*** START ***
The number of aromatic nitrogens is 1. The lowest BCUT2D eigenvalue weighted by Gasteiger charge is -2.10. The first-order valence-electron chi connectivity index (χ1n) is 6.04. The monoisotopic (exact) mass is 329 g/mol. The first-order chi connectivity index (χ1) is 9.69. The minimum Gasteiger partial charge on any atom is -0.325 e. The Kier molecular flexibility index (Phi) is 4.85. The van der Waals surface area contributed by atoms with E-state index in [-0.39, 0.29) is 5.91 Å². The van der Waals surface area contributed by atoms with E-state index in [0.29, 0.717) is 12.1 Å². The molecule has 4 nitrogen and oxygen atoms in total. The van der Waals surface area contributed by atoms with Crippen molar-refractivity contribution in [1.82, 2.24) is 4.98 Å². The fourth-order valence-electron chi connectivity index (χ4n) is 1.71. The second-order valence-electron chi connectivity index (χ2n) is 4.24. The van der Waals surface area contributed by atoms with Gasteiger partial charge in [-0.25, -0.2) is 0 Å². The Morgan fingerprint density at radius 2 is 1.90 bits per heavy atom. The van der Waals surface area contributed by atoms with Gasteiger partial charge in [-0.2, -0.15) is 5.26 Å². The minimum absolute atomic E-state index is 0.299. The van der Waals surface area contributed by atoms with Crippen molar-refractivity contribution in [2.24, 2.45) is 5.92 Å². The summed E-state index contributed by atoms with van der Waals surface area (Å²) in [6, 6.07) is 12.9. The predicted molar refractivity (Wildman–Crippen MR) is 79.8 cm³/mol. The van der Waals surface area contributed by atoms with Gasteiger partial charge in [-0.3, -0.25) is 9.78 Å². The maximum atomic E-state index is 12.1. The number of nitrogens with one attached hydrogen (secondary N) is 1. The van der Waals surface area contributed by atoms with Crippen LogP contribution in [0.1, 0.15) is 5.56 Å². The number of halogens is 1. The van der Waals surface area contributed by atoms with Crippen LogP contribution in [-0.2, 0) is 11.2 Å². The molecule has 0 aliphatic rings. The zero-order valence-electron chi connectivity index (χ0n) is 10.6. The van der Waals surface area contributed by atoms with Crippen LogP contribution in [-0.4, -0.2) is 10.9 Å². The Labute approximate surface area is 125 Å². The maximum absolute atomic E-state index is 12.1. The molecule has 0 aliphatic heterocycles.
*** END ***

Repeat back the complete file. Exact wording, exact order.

The number of aromatic nitrogens is 1. The lowest BCUT2D eigenvalue weighted by Gasteiger charge is -2.10. The first-order valence-electron chi connectivity index (χ1n) is 6.04. The monoisotopic (exact) mass is 329 g/mol. The first-order chi connectivity index (χ1) is 9.69. The minimum Gasteiger partial charge on any atom is -0.325 e. The Kier molecular flexibility index (Phi) is 4.85. The van der Waals surface area contributed by atoms with E-state index in [-0.39, 0.29) is 5.91 Å². The van der Waals surface area contributed by atoms with E-state index in [0.29, 0.717) is 12.1 Å². The molecule has 4 nitrogen and oxygen atoms in total. The van der Waals surface area contributed by atoms with Crippen molar-refractivity contribution in [1.82, 2.24) is 4.98 Å². The fourth-order valence-electron chi connectivity index (χ4n) is 1.71. The second-order valence-electron chi connectivity index (χ2n) is 4.24. The van der Waals surface area contributed by atoms with Gasteiger partial charge in [-0.25, -0.2) is 0 Å². The Morgan fingerprint density at radius 2 is 1.90 bits per heavy atom. The van der Waals surface area contributed by atoms with Gasteiger partial charge in [-0.2, -0.15) is 5.26 Å². The minimum absolute atomic E-state index is 0.299. The van der Waals surface area contributed by atoms with Crippen molar-refractivity contribution in [2.24, 2.45) is 5.92 Å². The summed E-state index contributed by atoms with van der Waals surface area (Å²) in [6, 6.07) is 12.9. The predicted molar refractivity (Wildman–Crippen MR) is 79.8 cm³/mol. The van der Waals surface area contributed by atoms with Gasteiger partial charge in [-0.3, -0.25) is 9.78 Å². The maximum atomic E-state index is 12.1. The number of nitrogens with one attached hydrogen (secondary N) is 1. The van der Waals surface area contributed by atoms with Crippen LogP contribution in [0.1, 0.15) is 5.56 Å². The number of halogens is 1. The van der Waals surface area contributed by atoms with Crippen LogP contribution in [-0.2, 0) is 11.2 Å². The molecule has 0 aliphatic rings. The zero-order valence-electron chi connectivity index (χ0n) is 10.6. The van der Waals surface area contributed by atoms with Crippen LogP contribution in [-0.4, -0.2) is 10.9 Å². The Labute approximate surface area is 125 Å². The maximum absolute atomic E-state index is 12.1. The molecule has 0 aliphatic heterocycles.